HANDLING HARMFUL FUNGI AND BACTERIA
Thorough treatment of harmful fungi and bacteria in the ponds of shrimp seed and mature shrimp
In hatcheries and commercial shrimp farming, harmful fungi and bacteria are the causes of heavy losses in the crop. Particularly in perennial ponds, gerbera fungus (dog’s foot fungus), foot-sticking fungus in seed production, and harmful bacteria causing disease in cultured shrimp.
– Money mushroom, also known as dog’s foot fungus, according to the folk name of the breeder, is actually a lichen, not just a fungus. Lichens are a symbiosis between fungal hyphae and photosynthetic organisms (algae or photosynthetic bacteria). The gerbera mushroom has a strong fishy smell and often clings to the canvas, soil, rocks, feeding sticks, and tools in the pond. They often appear in areas with high salinity, in perennial ponds, and in ponds that are not well-improved. Along with an excess of organic matter, algae blooms or dead algae cause the size of fungi to increase rapidly.
– Mushrooms that cause shrimp paw stickiness usually appear at the Zoea 2 stage. When the water supplied to the nursery tank has not been properly treated, feeding dried algae too early or controlling the number of algae fed tightly leads to an excess of organic matter. conditions for fungal growth.
In addition to the water environment and pond bottom mud, the places where the fungus attaches are also a habitat for harmful bacteria that cause diseases for farmed shrimp.
– Mushrooms have a fishy smell that is very attractive to shrimp, so shrimp easily eat these mushrooms. When entering the intestinal tract, the fungus will produce toxins that cause intestinal diseases, causing shrimp to stop eating, from which their body shells become stunted and they may die.
– In the Zoea 2 stage, when the fungus causes the foot to stick, the shrimp larvae will not be able to move to catch the prey, unable to switch stages leading to death.
– When shrimp eat fungi with resident bacteria, these harmful bacteria will be opportunistic pathogens when shrimp have intestinal diseases, causing heavy damage to the culture.
–For ponds that have been infected with Gerbera, it is imperative that the stage of fungicidal and fungal sporulation be focused on and treated thoroughly before stocking shrimp, combined with the use of microbiological preparations. The biological treatment of water inhibits harmful bacteria and adds beneficial bacteria to the environment.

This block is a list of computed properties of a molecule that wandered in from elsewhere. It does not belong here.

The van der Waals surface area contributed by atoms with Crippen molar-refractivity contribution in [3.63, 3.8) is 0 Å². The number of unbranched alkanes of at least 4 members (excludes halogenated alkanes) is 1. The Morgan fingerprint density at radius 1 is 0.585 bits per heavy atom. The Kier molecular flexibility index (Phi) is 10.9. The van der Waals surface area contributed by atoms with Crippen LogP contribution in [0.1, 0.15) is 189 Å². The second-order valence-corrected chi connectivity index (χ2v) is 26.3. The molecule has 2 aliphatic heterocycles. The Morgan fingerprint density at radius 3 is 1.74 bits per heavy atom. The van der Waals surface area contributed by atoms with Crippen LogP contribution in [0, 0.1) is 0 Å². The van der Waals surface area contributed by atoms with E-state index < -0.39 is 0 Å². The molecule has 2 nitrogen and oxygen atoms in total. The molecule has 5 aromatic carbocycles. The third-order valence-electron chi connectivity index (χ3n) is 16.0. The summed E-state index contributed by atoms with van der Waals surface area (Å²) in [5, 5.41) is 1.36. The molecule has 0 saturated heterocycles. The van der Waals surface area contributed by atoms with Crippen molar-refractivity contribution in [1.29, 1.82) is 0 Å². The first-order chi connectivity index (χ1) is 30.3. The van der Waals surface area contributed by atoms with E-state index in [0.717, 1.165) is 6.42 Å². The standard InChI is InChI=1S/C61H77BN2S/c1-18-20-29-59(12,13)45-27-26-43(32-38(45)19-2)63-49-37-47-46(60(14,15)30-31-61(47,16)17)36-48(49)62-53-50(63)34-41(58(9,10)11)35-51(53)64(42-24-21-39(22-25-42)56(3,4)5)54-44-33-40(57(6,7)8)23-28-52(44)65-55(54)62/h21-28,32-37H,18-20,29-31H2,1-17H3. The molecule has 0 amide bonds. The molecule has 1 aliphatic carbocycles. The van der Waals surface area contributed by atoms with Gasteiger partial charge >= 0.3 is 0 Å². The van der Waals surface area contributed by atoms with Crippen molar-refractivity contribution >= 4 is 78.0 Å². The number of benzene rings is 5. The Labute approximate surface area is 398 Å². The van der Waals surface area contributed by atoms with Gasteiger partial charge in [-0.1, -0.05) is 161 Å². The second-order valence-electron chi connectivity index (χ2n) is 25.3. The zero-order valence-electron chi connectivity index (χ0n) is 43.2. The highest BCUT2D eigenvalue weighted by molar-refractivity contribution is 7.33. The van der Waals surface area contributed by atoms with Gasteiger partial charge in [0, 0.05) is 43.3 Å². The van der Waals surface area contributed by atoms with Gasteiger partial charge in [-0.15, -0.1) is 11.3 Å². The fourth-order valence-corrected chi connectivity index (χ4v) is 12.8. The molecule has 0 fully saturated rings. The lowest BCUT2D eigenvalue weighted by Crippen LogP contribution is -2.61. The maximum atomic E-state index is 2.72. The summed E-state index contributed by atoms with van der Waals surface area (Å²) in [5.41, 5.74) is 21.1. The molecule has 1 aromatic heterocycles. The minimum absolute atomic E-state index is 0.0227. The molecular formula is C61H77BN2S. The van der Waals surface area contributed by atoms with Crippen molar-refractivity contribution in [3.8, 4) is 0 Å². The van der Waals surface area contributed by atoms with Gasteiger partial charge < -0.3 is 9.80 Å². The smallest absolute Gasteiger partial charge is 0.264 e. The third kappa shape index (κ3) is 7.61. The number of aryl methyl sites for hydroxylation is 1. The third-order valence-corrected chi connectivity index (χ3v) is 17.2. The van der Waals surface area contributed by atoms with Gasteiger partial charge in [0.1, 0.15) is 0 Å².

For ponds with shrimp
- Special care must be taken when using mechanical measures such as scrubbing or bleaching individual fungi, as this may inadvertently cause the fungal spores to spread more strongly and the individual fungi when scrubbed off. will produce toxins when eaten by shrimp.
- Reduce and control the amount of feed, and supplement nutrients to support the shrimp’s digestive system.
- Raising the turbidity or water level to reduce light, prevents the photosynthesis of the fungus and will cause the fungus to die.
- Strengthen the water fan, and reduce air.
- Avoid feeding near shore
- Biological measures: adding microbial products to inhibit harmful fungi and bacteria.
For fungi causing larval foot adhesions at the stage of Zoea 2
- Carefully treat the water supply to the nursery tank.
- Control feed quality and feed intake to limit excess organic matter.
- Strictly manage the water environment in the nursery tank.
- Periodic bottom siphon
- Biological measures: using microbial products to treat the water supply and the water environment during the incubation process to inhibit harmful bacteria and supplement beneficial bacteria to treat the excess organic matter in the tank.
PROPOSED SOLUTION FROM THAI NAM VIET
Harmful fungi and bacteria cause great damage to the crop and are difficult to handle if infected. Early detection of the fungus in the pond will make the treatment more gentle and effective.
Using probiotics to control fungi and bacteria is highly effective and does not adversely affect the aquatic environment, ensuring the health and development of larvae and cultured shrimp, and limiting losses to aquatic life. farming service.